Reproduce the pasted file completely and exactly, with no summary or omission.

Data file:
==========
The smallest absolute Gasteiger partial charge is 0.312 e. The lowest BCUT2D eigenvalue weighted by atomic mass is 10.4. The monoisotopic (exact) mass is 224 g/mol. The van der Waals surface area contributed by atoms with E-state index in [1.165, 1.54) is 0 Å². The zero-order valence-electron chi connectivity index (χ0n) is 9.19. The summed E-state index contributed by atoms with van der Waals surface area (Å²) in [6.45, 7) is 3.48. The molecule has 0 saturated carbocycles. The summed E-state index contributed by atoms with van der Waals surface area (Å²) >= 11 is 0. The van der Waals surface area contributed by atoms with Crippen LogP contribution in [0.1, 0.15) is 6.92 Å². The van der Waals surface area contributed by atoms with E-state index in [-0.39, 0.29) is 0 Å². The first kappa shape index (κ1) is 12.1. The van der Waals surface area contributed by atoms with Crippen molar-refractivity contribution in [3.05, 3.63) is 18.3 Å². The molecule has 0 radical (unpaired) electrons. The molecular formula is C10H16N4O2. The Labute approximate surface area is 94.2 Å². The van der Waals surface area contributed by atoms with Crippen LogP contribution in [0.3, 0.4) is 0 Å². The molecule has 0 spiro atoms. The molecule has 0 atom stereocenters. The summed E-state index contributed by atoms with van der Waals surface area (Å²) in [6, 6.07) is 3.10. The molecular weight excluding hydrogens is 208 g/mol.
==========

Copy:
The smallest absolute Gasteiger partial charge is 0.312 e. The lowest BCUT2D eigenvalue weighted by atomic mass is 10.4. The monoisotopic (exact) mass is 224 g/mol. The van der Waals surface area contributed by atoms with E-state index in [1.165, 1.54) is 0 Å². The zero-order valence-electron chi connectivity index (χ0n) is 9.19. The summed E-state index contributed by atoms with van der Waals surface area (Å²) in [6.45, 7) is 3.48. The molecule has 0 saturated carbocycles. The summed E-state index contributed by atoms with van der Waals surface area (Å²) >= 11 is 0. The van der Waals surface area contributed by atoms with Crippen LogP contribution in [0.1, 0.15) is 6.92 Å². The van der Waals surface area contributed by atoms with E-state index in [-0.39, 0.29) is 0 Å². The first kappa shape index (κ1) is 12.1. The van der Waals surface area contributed by atoms with Crippen molar-refractivity contribution in [3.05, 3.63) is 18.3 Å². The molecule has 0 radical (unpaired) electrons. The molecular formula is C10H16N4O2. The Labute approximate surface area is 94.2 Å². The van der Waals surface area contributed by atoms with Crippen LogP contribution in [0.3, 0.4) is 0 Å². The molecule has 0 spiro atoms. The molecule has 0 atom stereocenters. The summed E-state index contributed by atoms with van der Waals surface area (Å²) in [6, 6.07) is 3.10. The molecular weight excluding hydrogens is 208 g/mol.